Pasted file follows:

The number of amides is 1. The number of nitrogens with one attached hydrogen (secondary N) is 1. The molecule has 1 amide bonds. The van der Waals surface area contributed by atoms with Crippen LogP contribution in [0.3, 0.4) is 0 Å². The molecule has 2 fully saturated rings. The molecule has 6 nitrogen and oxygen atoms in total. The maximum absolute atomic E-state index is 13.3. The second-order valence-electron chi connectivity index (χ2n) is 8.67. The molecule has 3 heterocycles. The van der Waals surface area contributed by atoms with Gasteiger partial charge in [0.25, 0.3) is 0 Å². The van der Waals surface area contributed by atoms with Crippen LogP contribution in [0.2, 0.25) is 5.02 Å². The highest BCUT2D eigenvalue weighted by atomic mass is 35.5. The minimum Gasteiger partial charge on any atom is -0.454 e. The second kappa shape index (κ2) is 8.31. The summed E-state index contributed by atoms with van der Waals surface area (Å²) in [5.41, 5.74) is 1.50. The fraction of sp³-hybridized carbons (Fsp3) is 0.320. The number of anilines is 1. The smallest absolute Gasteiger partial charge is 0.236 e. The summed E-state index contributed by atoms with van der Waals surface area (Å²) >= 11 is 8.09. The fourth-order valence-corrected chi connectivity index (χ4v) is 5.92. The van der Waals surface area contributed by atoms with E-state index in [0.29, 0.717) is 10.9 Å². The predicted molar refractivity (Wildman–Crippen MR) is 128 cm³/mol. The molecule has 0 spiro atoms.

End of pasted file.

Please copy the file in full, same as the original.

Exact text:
The number of amides is 1. The number of nitrogens with one attached hydrogen (secondary N) is 1. The molecule has 1 amide bonds. The van der Waals surface area contributed by atoms with Crippen LogP contribution in [0.3, 0.4) is 0 Å². The molecule has 2 fully saturated rings. The molecule has 6 nitrogen and oxygen atoms in total. The maximum absolute atomic E-state index is 13.3. The second-order valence-electron chi connectivity index (χ2n) is 8.67. The molecule has 3 heterocycles. The van der Waals surface area contributed by atoms with Gasteiger partial charge in [0.25, 0.3) is 0 Å². The van der Waals surface area contributed by atoms with Crippen LogP contribution in [0.2, 0.25) is 5.02 Å². The highest BCUT2D eigenvalue weighted by atomic mass is 35.5. The minimum Gasteiger partial charge on any atom is -0.454 e. The second kappa shape index (κ2) is 8.31. The summed E-state index contributed by atoms with van der Waals surface area (Å²) in [5.41, 5.74) is 1.50. The fraction of sp³-hybridized carbons (Fsp3) is 0.320. The number of anilines is 1. The smallest absolute Gasteiger partial charge is 0.236 e. The summed E-state index contributed by atoms with van der Waals surface area (Å²) >= 11 is 8.09. The fourth-order valence-corrected chi connectivity index (χ4v) is 5.92. The van der Waals surface area contributed by atoms with E-state index in [0.29, 0.717) is 10.9 Å². The predicted molar refractivity (Wildman–Crippen MR) is 128 cm³/mol. The molecule has 0 spiro atoms.